News / South Africa

Ilse de Lange
2 minute read
28 Apr 2018
6:25 am

Police minister must compensate Pretoria man for unlawful arrest, detention

Ilse de Lange

Rian Botes of Rietondale was arrested and kept in the cells for 'failing to report an accident', although he had made a report and had the case number.

The Police Minister has to compensate a Pretoria man, who was unlawfully arrested and kept in custody for two days because of a “missing” statement in an old police docket.

Rian Botes, 52, a construction boss from Rietondale, was initially charged with culpable homicide after his truck overturned in Mpumalanga and one of his employees on the back was thrown out and killed. The charge was withdrawn after the conclusion of an inquest into his employee’s death.

Botes said he had helped his passengers at the scene and reported the accident to the Mbazwana police station on the same night.

He heard nothing about the case again, until he attempted to cross the border into Mozambique in April 2012, where a police inspector told him he had a warrant for Botes’ arrest for failure to report an accident. The inspector ignored his protest that he had the case number.

At the Mbazwane police station an officer expressed surprise that Botes had been arrested for failing to report the accident, as there was a file containing statements by Botes and his lawyer. He was detained nonetheless and his clothes and shoes stripped off him.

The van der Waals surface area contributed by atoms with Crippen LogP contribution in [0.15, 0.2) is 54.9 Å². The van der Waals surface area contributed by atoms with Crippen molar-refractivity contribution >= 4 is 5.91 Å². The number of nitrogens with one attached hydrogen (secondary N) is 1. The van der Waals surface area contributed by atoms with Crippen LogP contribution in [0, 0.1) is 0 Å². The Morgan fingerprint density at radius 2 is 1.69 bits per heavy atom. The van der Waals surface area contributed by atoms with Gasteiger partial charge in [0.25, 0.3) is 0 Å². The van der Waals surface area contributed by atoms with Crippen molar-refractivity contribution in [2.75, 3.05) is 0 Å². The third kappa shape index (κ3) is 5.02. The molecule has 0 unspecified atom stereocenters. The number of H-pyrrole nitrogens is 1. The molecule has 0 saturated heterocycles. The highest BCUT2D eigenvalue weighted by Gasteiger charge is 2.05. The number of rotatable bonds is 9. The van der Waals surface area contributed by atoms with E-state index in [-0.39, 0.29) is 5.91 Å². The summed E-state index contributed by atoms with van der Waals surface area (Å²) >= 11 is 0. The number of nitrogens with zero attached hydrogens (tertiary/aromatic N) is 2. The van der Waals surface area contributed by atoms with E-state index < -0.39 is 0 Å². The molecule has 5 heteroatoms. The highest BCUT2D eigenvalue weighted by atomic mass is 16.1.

He was only brought to court two days later, where his attorney produced documents proving Botes had indeed reported the accident. The charge was immediately withdrawn and he was released.

The arresting officer said he had decided to obtain the warrant after the dead man’s relatives in 2012 complained that they were unable to claim from the Road Accident Fund because the driver had not reported the accident.

The officer insisted that the docket did not contain the driver’s statement, causing him to conclude that a crime had been committed. He felt a warrant was necessary because “police officers had neither the power nor the skill to trace someone”.

Acting Judge Mahlape Sello said no attempt was made to investigate Botes’ version, there were no facts to support a warrant for his arrest and the arresting officer’s conduct constituted the most egregious form of abuse of power by a police officer.

She ruled that Botes’ arrest and detention had been unlawful and that the police were liable for his damages.

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